INSKEEP: But the pace of layoffs has been slowing. And with states starting to reopen, there is some optimism that the job market could begin to recover. Later this morning, the Labor Department releases the weekly number of jobless claims. So is recovery possible with the pandemic still underway?

GREENE: Let's ask NPR chief economics correspondent Scott Horsley. Good morning, Scott.

SCOTT HORSLEY, BYLINE: Good morning, David.

GREENE: So I mean, this is an understatement - the news about the job market has just been so grim for 2 1/2 months now. Any sign of a turnaround here?

HORSLEY: Maybe. It's probably premature to say the job market is getting better. But it does seem to be getting a little less bad. Yesterday, the payroll processor ADP reported that about 2.8 million private sector jobs were lost between April and May. Now, that is a terrible number. But it's not nearly as bad as forecasters were expecting. It's possible that's just a statistical fluke. But it could be a signal that more people are going back to work as businesses start to reopen.

When that Labor Department report comes out later this morning, we're going to be watching to see how many people applied for unemployment last week. That number is expected to drop below 2 million for the first time since March. And then we'll also be watching to see how many people dropped off the unemployment rolls as they went back to work. When the number of people rehired exceeds the number of people getting laid off, that is the beginning of a recovery. And that's when we can start to chip away at what are very high unemployment numbers.

GREENE: Is there any way to know, Scott, how many of the people who have lost their jobs are getting help from the government?

HORSLEY: You know, we still hear from people who are not getting unemployment benefits. And obviously, for some, that's a real hardship. Rent came due for a lot of families this week. But the Century Foundation, which is a progressive think tank, has been keeping tabs on this. And they do say the picture is getting better. In the first three weeks of May, the government paid out more than $70 billion in unemployment benefits. I talked yesterday with Steven Pingle (ph) in Nashville. He finally started getting benefits a short time ago after seven weeks of trying.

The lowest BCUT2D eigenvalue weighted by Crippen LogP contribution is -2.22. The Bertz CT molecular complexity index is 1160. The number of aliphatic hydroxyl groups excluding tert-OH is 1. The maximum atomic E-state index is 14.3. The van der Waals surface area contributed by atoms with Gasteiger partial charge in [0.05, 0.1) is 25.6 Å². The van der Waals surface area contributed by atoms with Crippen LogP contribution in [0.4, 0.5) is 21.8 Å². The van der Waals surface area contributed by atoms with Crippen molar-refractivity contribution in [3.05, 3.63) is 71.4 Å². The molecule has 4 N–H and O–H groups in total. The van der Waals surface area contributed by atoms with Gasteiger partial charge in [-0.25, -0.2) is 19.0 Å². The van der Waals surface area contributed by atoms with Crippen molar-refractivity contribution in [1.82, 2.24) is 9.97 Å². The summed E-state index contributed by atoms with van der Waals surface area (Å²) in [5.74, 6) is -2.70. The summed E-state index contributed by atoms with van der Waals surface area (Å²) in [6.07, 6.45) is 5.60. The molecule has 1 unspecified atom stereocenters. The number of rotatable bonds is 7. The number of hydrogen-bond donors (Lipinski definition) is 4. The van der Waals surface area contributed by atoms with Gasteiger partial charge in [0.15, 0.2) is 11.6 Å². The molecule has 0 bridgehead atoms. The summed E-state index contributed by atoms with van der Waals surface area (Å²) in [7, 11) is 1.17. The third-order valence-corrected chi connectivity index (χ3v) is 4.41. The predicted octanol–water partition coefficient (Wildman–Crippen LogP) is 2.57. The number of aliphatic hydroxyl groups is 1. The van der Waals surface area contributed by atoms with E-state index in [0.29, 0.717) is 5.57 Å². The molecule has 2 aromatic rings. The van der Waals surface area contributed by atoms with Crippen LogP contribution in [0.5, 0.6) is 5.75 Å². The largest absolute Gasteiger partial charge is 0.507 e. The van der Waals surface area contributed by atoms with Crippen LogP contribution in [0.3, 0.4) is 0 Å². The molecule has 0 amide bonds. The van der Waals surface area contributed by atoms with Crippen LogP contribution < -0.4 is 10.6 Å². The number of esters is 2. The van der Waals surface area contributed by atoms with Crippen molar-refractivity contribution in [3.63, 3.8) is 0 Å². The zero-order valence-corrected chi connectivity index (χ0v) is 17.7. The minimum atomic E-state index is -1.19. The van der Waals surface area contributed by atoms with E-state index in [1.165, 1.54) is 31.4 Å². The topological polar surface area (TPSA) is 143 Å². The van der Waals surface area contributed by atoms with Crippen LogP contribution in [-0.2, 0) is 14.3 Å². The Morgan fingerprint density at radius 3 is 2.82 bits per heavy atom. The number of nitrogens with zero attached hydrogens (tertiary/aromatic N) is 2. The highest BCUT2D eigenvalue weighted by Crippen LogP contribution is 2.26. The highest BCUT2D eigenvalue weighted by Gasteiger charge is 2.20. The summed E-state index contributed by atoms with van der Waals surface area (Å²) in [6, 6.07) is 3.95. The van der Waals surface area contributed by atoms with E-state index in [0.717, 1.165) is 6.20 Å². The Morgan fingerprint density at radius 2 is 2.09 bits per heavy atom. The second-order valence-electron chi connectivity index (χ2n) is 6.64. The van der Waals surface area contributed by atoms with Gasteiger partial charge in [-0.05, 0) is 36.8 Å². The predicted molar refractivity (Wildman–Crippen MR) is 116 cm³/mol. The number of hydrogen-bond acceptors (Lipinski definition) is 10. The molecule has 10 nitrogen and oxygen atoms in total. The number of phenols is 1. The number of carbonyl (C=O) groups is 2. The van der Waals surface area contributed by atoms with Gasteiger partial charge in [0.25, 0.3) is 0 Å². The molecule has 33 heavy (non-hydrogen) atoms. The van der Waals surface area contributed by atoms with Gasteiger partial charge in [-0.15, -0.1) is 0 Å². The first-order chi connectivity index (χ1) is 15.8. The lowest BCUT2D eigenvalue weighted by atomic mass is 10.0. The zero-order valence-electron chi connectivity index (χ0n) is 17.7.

STEVEN PINGLE: It was a (laughter) huge relief. It felt like, in one day, going from the poorest I'd ever been to the richest (laughter) I'd ever been.

HORSLEY: And, you know, that's been a lifeline for Pingle, who used to install Internet cable and security cameras. He is worried, though, about what's going to happen down the road. Remember, the federal portion of those unemployment benefits, the extra $600 a week that Congress authorized during the pandemic, that's set to run out at the end of next month. And Pingle does not expect to be back to work by then.

GREENE: It's been so striking, Scott, to see the unemployment rate in our country, I mean, just at historic levels. And the Department of Labor, we're going to get unemployment numbers for May tomorrow morning. What are we expecting?

HORSLEY: There's no question May was another bad month for the job market. Forecasters had been expecting a loss of about 8 million jobs. That's on top of the more than 20 million that disappeared in April. If, indeed, the ADP number is a preview of what we hear from the Labor Department Friday, then May's jobless loss number - May's job loss number could be less bad. Though, any time you're talking about job losses in the millions, of course, it's pretty scary. The official unemployment rate was 14.7% in April. It's going to be higher than that in May. Whether it's a little higher or a lot higher, we'll find out tomorrow.

GREENE: NPR chief economics correspondent Scott Horsley. Scott, thanks so much.

HORSLEY: You're welcome.


David Greene is an award-winning journalist and New York Times best-selling author. He is a host of NPR's Morning Edition, the most listened-to radio news program in the United States, and also of NPR's popular morning news podcast, Up First.
Steve Inskeep is a host of NPR's Morning Edition, as well as NPR's morning news podcast Up First.